My question…

Artists. Do you have a “day job” too? Please tell me what u do. Do you love or loathe it? Does it help or hinder yr art? For a post..

And the answers from artists around the world…

 

For 3 days a week I work as a research consultant on education/technology projects – the geekiness offsets/informs my art 🙂

@iamcreative

http://letcreativitybegin.co.uk

 

I’m studying an MA in Art, and find it difficult to find work alongside this. I’m freelancing for a website and doing bar work.

@MelanieK__

 

I have a day job as mgr at an accessories boutique. I love it but it eats up a lot of time. I do all the creative stuff there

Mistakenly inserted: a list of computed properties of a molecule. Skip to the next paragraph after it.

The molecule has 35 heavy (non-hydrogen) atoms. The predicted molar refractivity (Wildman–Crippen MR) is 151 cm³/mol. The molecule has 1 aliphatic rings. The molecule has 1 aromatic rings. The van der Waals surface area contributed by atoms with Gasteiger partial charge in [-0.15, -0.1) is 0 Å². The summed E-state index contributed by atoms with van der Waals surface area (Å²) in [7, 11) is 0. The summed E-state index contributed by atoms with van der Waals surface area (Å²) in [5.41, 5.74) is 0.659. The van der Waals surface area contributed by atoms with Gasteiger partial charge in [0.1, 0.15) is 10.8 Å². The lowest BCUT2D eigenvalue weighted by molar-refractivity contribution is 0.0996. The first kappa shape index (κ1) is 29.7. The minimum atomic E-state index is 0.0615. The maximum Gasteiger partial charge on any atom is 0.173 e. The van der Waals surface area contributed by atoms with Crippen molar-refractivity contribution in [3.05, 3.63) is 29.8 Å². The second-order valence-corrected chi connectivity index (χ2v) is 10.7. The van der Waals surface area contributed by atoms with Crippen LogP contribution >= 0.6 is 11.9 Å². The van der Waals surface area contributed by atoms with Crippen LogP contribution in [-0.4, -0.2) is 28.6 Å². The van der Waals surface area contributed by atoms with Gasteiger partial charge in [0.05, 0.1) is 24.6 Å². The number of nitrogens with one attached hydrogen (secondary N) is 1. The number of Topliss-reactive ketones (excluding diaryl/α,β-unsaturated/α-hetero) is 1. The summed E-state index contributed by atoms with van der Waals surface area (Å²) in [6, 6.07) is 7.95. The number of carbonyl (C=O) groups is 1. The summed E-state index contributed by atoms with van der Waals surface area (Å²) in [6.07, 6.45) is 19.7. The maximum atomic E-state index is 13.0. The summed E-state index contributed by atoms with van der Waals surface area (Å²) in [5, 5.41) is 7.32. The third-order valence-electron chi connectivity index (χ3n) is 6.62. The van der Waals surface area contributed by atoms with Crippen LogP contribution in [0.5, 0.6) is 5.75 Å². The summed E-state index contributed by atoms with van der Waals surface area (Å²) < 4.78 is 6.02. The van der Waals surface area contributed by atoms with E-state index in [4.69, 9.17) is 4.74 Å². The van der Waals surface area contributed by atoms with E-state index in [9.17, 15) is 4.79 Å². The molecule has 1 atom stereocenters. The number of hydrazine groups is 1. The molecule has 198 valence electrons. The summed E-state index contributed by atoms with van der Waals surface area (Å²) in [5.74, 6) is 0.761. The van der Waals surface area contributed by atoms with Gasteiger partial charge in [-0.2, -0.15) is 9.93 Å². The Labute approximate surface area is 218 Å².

Himself & I share studio space in our petite apt. It gets messy….

@mizelissa

http://msalzmanart.wordpress.com/

 

I do, I work in Human Resoures, don’t love it, it helps financially but hinders taking time away from creativity

@pulpsushi
http://www.pulpsushi.com

 

I used to be a software engineer manager. It consumed my life and made me sick after too many long hours. Almost no art made.

@violentbloom

www.trollop.com

 

Programming || depends on the day – a zen-ish like is the average || ++ discipline, supplies$, – steals time to work

@babaheath

http://www.windyhilldesign.org/theheathergarden/

 

Hey. Got a day job. LOATHE it. Totally. Work in accounting. Go figure.

@thefadderly
http://fadderly.blogspot.com/

 

Other job: web designer. Sort of a neutral effect on my art; doesn’t take away creativity, but doesn’t contribute either.

@smlacy

http://smlacyart.com/